Small Demon
Mar 302009
 

There is an interview with me regarding my upcoming trip to Vietnam in Saigon Online. Conducted in English, the piece was translated into Vietnamese by my friend Ly Lan. Here is the English version:

Question: You have been coming to Vietnam since the 1990s and you lived for a year in Hanoi as a Fulbright scholar. As an American poet, what interests you about Vietnam?

Answer: There is a general response I can give, as an American citizen, then a more specific response, speaking as a poet. As an American, my first response is that I simply enjoy Vietnam-the people, the food, the cities, the landscape, the culture. As many American tourists discover with each passing year, Vietnam is a lovely place to visit. But since my fist trip, in 1996, I have had the sense that there is something deeper and more subtle that pulls me to Vietnam. On that first trip, I traveled with a group of American Academics and while it was very enlightening, we traveled on one of those big air-conditioned tourist busses. I remember one particular occasion, driving down Nguyen Thai Hoc in Hanoi, past the big statue of Lenin, I looked out at the street – the kids playing soccer, the pedestrians, the chaotic traffic, and I said to myself (I can remember this distinctly), I want to be out there, not behind this glass window. A couple of years later, living in Ngoc Ha, I walked past that park nearly every day.

Q: Did you find that deeper thing you were looking for?

A: Maybe. It’s complicated. American culture is oriented toward the individual and what I sensed in Vietnam was a different orientation, toward the family and the community. I find this very attractive, though, to be honest, the Vietnamese attitude toward the individual can be, well, surprising and sometimes exhausting. When I was first studying Vietnamese, it did not surprise me to learn that the literal translation of the standard Vietnamese greeting Di dau day? is Where you going? Often, cyclo drivers and postcard sellers would simply use the English version of the phrase, which, to an American, seems intrusive. None of your business! one is tempted to exclaim. Perhaps that is a trivial example. And, for the most part, I find the Vietnamese emphasis on friendship and community very healthy. I think Americans tend to be too focused on the needs of the individual and not sufficiently focused on the needs of the group.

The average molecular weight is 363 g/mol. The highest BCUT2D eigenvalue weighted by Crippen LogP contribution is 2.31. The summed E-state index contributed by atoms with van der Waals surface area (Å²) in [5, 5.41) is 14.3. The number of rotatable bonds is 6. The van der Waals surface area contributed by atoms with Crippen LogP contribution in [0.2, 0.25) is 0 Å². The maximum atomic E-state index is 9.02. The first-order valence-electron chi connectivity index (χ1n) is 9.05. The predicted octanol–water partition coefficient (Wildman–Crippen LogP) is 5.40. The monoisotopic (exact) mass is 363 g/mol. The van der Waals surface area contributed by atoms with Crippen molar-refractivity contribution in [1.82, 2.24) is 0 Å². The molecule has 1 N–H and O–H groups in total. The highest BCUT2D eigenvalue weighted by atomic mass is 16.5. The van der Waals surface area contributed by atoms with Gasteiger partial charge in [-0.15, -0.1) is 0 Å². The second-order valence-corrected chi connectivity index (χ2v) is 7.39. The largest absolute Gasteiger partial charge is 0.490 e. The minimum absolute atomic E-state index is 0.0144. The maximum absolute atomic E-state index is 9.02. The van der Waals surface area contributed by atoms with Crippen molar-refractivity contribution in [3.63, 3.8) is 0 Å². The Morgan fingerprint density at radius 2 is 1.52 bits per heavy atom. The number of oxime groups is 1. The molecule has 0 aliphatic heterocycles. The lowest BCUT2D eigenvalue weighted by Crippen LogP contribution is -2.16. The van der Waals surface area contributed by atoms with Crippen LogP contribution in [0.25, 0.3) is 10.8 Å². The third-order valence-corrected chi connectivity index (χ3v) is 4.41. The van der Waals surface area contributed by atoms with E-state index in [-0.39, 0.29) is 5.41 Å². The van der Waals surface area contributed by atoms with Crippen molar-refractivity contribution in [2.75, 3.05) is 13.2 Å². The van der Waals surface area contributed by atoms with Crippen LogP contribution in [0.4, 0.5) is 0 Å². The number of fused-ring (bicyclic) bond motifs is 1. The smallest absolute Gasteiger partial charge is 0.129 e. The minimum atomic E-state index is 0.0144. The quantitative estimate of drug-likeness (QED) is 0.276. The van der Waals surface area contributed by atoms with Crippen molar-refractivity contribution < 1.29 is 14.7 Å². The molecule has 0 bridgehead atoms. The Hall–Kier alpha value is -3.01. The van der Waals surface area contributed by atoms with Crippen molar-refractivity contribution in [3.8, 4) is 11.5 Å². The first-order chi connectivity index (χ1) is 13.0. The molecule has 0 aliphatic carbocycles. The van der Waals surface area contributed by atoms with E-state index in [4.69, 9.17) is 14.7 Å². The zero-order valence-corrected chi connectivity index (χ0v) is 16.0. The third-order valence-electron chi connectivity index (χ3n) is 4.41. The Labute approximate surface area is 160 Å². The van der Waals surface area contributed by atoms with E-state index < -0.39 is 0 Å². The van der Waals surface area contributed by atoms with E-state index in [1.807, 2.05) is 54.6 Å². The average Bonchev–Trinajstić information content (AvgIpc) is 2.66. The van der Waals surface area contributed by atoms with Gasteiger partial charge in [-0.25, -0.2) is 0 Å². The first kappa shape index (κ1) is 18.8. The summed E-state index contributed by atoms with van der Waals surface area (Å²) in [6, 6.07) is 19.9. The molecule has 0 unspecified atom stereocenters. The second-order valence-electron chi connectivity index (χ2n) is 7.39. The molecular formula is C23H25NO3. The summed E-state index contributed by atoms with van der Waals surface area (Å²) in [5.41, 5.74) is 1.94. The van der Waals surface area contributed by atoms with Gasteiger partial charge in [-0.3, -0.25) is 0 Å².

Q: What made you interested in the first place? Why did you make that first trip in 1996?

A: I grew up during the American War. My family, without knowing anything about Vietnam, accepted the American government’s reasons for fighting in Vietnam; but as I got a little older-this would have been in 1968, when I was in high school-I began to question the US war and by the time I went to college and learned a little more about the war, I protested against it. To be honest, some of my protest was motivated by self-interest: I did not want to be a soldier. But I had also come to believe that the war was a terrible mistake. And unfortunately, the Bush Administration committed an almost identical mistake in Iraq in recent years-they didn’t learn anything from the war in Vietnam. Continue reading »